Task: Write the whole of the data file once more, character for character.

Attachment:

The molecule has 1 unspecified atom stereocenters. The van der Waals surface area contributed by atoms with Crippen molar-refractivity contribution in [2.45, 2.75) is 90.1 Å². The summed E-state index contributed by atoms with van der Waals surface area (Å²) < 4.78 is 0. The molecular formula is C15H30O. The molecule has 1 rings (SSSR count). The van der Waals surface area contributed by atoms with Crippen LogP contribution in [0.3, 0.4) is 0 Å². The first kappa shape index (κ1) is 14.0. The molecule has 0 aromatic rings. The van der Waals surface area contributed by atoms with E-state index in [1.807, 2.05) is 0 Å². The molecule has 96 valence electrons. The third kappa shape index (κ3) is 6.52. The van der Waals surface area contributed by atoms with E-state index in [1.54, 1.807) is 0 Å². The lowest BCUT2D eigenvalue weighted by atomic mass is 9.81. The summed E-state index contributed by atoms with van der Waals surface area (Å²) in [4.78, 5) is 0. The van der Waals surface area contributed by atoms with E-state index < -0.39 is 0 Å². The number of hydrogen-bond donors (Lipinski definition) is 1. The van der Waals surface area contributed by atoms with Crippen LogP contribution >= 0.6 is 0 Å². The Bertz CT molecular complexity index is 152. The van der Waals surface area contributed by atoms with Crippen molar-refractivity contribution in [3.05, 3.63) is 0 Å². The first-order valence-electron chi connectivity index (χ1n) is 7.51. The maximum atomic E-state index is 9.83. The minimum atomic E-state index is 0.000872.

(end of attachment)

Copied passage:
The molecule has 1 unspecified atom stereocenters. The van der Waals surface area contributed by atoms with Crippen molar-refractivity contribution in [2.45, 2.75) is 90.1 Å². The summed E-state index contributed by atoms with van der Waals surface area (Å²) < 4.78 is 0. The molecular formula is C15H30O. The molecule has 1 rings (SSSR count). The van der Waals surface area contributed by atoms with Crippen LogP contribution in [0.3, 0.4) is 0 Å². The first kappa shape index (κ1) is 14.0. The molecule has 0 aromatic rings. The van der Waals surface area contributed by atoms with E-state index in [1.807, 2.05) is 0 Å². The molecule has 96 valence electrons. The third kappa shape index (κ3) is 6.52. The van der Waals surface area contributed by atoms with E-state index in [1.54, 1.807) is 0 Å². The lowest BCUT2D eigenvalue weighted by atomic mass is 9.81. The summed E-state index contributed by atoms with van der Waals surface area (Å²) in [4.78, 5) is 0. The van der Waals surface area contributed by atoms with E-state index < -0.39 is 0 Å². The number of hydrogen-bond donors (Lipinski definition) is 1. The van der Waals surface area contributed by atoms with Crippen LogP contribution >= 0.6 is 0 Å². The Bertz CT molecular complexity index is 152. The van der Waals surface area contributed by atoms with Crippen molar-refractivity contribution in [3.05, 3.63) is 0 Å². The first-order valence-electron chi connectivity index (χ1n) is 7.51. The maximum atomic E-state index is 9.83. The minimum atomic E-state index is 0.000872.